Specialized Tactics. Make baddies that employ specialized tactics, formations, or synergies to counter the party's strengths and exploit their weaknesses. You're in country. You're in enemy territory. You're in the Underdark. There are going to be special forces types that catch wind of the party and start hunting them. The Underdark version of Fantasy Vietnam. Tucker's Kobolds. Only nastier.

Limit Rests. Restriction rests. Force players to find a safe haven to get even a short rest. If you've already got someone with Leomund's Tiny Hut, use the various exploits others have posted. If not, ban the spell. Use something like Safe Haven resting rules. This is another that will go over like a lead balloon. (Yes, I saw the Mythbusters episode.)

Morale and Surrender. Use the old morale mechanics for enemies. Have them flee, surrender, or negotiate under certain conditions. Not everyone fights to the death. Have the back line flee mid combat to alert others nearby. This can result in reinforcements or areas that the locals have already cleared out so they're not slaughtered by the party. Might end up with prisoners, too. Watch out for that. Anyone serving a Good deity? That's not going to be a great conversation to have.

Political Intrigue. Use political machinations, faction play, and power struggles in the campaign, challenging players to navigate complex social dynamics and make difficult diplomatic decisions. Focusing on the politics of the Underdark can be great. It can also be a nightmare. Which is perfect. It makes things more complex that just hack-and-slash your way through the rooms.

Cursed Items and Artifacts. Give the PCs some cursed items or powerful artifacts with dangerous side effects or hidden drawbacks, tempting them with their benefits while posing significant risks. Another controversial one. But it works a treat. Just remember that people view negative things more starkly than positive things. So it's got to be a great benefit and a middling negative at worst or they won't use it.

Economic Challenges. Create economic challenges such as inflation, scarcity of goods, or economic downturns, requiring players to manage their finances and resources. Especially if they're in enemy territory most of the time. If no one's trading or selling them stuff, it'll be hard to survive. But also, they're bringing surface coin, the locals might not accept that. If you're into the extra paperwork this can help with immersion a lot. It can also be tedious as hell.

Moral Dilemmas. Present players with morally ambiguous situations, ethical quandaries, and difficult choices that challenge their convictions and force them to confront the consequences of their actions. If they're just murdering their way from one end of the Underdark to the other, they'll not likely face any lasting consequences...unless some of those consequences come find the PCs. Those special tactics and special forces from up thread. "Hello! My name is Drizzleplix! You killed my father! Prepare to die!" They're looking for two NPCs. When they finally find them, they're being held over a chasm by a madman. One from each arm and he's threatening to drop them both. The PCs have to decide what to do.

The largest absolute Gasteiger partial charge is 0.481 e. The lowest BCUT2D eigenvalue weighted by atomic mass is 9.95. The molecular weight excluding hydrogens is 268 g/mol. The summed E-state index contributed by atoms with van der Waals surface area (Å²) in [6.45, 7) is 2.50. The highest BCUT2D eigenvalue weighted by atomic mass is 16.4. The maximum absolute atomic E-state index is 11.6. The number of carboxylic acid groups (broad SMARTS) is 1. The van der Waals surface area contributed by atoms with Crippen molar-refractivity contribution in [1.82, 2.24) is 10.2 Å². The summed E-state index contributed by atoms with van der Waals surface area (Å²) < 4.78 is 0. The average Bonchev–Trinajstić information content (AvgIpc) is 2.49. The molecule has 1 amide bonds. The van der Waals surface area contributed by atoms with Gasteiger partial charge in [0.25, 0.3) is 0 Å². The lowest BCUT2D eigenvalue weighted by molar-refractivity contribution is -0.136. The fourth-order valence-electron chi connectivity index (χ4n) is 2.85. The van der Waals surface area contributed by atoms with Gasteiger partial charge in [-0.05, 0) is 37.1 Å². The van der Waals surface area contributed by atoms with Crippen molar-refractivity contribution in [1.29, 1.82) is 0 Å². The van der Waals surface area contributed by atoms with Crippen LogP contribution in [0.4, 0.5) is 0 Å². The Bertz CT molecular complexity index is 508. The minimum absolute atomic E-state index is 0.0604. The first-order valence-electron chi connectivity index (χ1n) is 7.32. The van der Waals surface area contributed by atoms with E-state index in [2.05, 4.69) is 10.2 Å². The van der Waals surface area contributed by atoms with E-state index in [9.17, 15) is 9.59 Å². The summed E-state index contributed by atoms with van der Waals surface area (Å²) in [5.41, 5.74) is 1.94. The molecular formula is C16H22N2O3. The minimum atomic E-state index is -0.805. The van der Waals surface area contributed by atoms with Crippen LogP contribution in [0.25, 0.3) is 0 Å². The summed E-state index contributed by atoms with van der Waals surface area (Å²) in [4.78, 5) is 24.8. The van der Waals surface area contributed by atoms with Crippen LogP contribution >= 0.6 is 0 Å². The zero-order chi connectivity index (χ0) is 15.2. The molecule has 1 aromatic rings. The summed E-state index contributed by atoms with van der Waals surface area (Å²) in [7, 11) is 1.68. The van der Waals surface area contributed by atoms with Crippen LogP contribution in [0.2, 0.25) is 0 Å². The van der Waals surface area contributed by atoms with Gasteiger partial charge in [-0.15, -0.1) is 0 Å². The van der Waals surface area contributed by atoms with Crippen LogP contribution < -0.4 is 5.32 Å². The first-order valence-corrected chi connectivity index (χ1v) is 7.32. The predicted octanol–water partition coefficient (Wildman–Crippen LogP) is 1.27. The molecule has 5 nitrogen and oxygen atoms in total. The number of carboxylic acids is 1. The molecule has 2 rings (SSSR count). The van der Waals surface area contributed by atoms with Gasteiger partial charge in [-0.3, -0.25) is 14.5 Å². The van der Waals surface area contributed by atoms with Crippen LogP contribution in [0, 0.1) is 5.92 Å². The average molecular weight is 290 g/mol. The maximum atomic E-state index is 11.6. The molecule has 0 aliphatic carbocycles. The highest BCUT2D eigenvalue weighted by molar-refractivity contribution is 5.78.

Make Complex Baddies. Develop multifaceted antagonists with complex motivations, sympathetic qualities, or redeeming traits, blurring the lines between hero and villain. This ties back into the moral dilemmas and politics. Don't make things black and white. Paint with shades of grey and don't let simply stabbing be enough to always win. Put baddies in unreachable places, behind impenetrable barriers. Go all pulp and comic book melodrama with it.
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If your players love 5e (which my players also do) have you thought instead of trying The One Ring play Lord of the Rings 5e. It fixes a lot of the overpowered heroes with the familiar 5e gameplay. It is my favourite version of 5e to run (10 levels, no spellcasting, limited healing, changes to short and long rests). We played a two and a half year campaign of Adventures in Middle Earth (it's predecessor) and are now 15 sessions into a LOTR campaign.


I cast invisibility
5E is such a power fantasy.
2E and Shadowdark went fine though while most liked the ramped up difficulty they did not like feeling less powerful compared to 5E.
See, this is unfortunately the issue.

5E grants players a lot of power and options, with the rest mechanics, easy healing, abundant magic, etc. it makes challenging them with "level-appropriate" foes difficult. Yes, you can ramp up the power of adversaries also (max hp, max damage, special features), but then combats can feel just like drawn out slug-fests. 5E also allows for a lot of min/maxing, especially if you use feats and multiclassing!

So, they like D&D "best", and it seems they mean 5E. Once given power, most people don't like having it taken away.

While you can heavily house-rule 5E (as my groups have done) to make it more satisfying to you, you also need to talk to your players to make certain the house-rules are acceptable to them. Some players don't like heavy house-rules, a bit of nerfing, etc. and speaking from experience we've had a couple players eventually leave to find games more "RAW".

@overgeeked has provided a great list of things you can try, but after you sit down and talk to the group, find out what changes they can live with and still be happy, let us know how it goes and the list of things you can all agree on.

For example, we've removed CON from hp, slowed down spell-casting progression, made rests take longer (short 3 hours, long 24 hours), removed multiclassing (replaced with second class as subclass), limited most races--removed darkvision from 80% of the races with it, and more.

Our other main DM, a frequent poster here up until a while back, developed most of the rules, and now he and a couple others of us have been developing a stream-lined version of 5E with lower power-curve, fewer classes, no subclasses or multiclassing, revised spellcasting, and more. If you're interested, I can PM a more detailed account when I have more time.